Top Twelve Reasons Protected Bike Lanes are an Urgent Priority in Cambridge

  1. Our current streets and proposed street designs are hazardous for current users.  Cambridge has seen three people killed while riding bikes over the past 2 years, along with numerous serious injuries.
  2. Protected bike lanes save lives and prevent serious injury, as documented in a recent Harvard School of Public Health study and a commentary in the American Journal of Public Health.   
  3. Cambridge could be liable for failing to redesign streets with a history of crashes, as recently decided in New York City and California.
  4. Over three thousand people signed a petition asking for protected bike lanes on major Cambridge roads, and the numbers of people cycling in Cambridge is increasing rapidly.  
  5. “I don’t want to die, and you don’t want to kill me.”  Current road conditions in Cambridge encourage “wildness” among people driving and cycling that is dangerous and stressful.
  6. Cycling is an affordable, fun, healthy, and efficient method to get around Cambridge, which is compact and flat.  Building a protected bicycle network creates transportation equity by making cycling a safe option for everyone.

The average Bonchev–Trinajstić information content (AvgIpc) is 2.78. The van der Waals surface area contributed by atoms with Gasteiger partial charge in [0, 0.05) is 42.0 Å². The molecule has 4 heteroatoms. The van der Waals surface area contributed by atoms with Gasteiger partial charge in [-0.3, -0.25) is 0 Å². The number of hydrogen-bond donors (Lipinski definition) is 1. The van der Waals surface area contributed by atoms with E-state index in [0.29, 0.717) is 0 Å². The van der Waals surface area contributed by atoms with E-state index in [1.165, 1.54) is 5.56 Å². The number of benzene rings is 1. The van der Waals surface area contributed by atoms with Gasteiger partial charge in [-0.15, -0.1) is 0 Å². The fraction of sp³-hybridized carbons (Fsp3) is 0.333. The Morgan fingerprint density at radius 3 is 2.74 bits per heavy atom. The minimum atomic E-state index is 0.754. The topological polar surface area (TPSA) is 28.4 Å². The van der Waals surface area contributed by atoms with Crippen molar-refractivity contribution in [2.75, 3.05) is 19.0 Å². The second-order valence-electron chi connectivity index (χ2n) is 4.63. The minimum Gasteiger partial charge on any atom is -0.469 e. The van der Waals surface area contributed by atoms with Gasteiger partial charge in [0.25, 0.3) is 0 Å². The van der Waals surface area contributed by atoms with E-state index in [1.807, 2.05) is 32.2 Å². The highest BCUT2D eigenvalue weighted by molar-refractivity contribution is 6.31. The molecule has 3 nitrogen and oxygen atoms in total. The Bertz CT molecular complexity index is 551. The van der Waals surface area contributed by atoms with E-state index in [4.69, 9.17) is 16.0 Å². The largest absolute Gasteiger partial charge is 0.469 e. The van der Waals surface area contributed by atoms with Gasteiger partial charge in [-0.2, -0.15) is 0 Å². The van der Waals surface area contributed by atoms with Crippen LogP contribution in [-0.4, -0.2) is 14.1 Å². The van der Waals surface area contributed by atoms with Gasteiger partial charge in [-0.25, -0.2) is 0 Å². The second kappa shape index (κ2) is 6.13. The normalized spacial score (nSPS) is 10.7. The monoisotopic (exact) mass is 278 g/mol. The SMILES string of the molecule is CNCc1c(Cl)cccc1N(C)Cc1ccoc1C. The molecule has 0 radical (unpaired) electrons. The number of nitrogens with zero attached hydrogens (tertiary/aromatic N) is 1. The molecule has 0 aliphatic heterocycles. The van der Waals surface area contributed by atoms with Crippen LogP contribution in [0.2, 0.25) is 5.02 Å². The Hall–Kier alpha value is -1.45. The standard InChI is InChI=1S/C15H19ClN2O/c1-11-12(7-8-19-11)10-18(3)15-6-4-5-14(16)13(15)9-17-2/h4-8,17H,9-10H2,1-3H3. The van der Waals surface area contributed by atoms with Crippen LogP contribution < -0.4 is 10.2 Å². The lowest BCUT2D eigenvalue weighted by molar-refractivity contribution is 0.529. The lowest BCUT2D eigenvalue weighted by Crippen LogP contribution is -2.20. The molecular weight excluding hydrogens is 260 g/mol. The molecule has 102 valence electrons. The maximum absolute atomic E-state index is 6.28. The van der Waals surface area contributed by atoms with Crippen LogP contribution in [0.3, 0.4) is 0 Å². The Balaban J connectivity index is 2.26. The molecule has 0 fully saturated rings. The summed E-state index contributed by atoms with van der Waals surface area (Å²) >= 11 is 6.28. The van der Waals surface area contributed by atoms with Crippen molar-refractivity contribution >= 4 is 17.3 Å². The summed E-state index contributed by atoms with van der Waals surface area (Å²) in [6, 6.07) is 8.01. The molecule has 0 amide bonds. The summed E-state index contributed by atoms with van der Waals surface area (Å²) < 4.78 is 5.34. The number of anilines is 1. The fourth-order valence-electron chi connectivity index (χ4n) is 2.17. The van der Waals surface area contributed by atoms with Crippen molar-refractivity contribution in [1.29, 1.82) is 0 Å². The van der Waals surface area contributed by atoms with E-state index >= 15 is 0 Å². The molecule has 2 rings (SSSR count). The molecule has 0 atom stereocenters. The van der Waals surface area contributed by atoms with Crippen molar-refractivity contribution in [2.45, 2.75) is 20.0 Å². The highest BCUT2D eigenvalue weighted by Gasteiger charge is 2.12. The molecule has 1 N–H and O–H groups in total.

7. Hundreds of Cambridge teens are bicycling to school and after school activities and 25% of them report having been in a crash involving a vehicle.  
  8. Cambridge has officially adopted ordinances and policies that commit the city to reducing vehicle trips and increasing other modes of travel, including Vision Zero,  the Vehicle Trip Reduction Ordinance, the Growth Policy Document, and the Climate Protection Plan.
  9. The Cambridge Bicycle Plan maps out a vision for a street network that can provide safe passage for riders ages 8-80.  Many other cities are installing miles of protected bike lanes and we can learn from their successes.
  10. Improved infrastructure for people riding bikes, walking, and taking transit often also improves flow of car traffic, decreases stress on all road users, and increases property values.   Retail performance is typically not affected or is improved when on-street parking is replaced by protected bicycle lanes, which bring many more customers to the street.
  11. “Streets have been the same way for so long that people don’t really understand what’s possible.”  Vision and leadership can significantly improve safety and quality of life in Cambridge.  
  12. Cambridge has seen only a modest increase in bicycle infrastructure from 2000 to 2015 compared with other cities, according to data from 2000-2015 published in American Journal of Public Health (Dec. 2016).  Clearly more progress is needed.  For example while seven US cities increased bicycle networks by more than 100% since 2000, Cambridge — with only 27% growth – was second from the lowest.

Pucher and Buehler, American Journal of Public Health, Dec 2016

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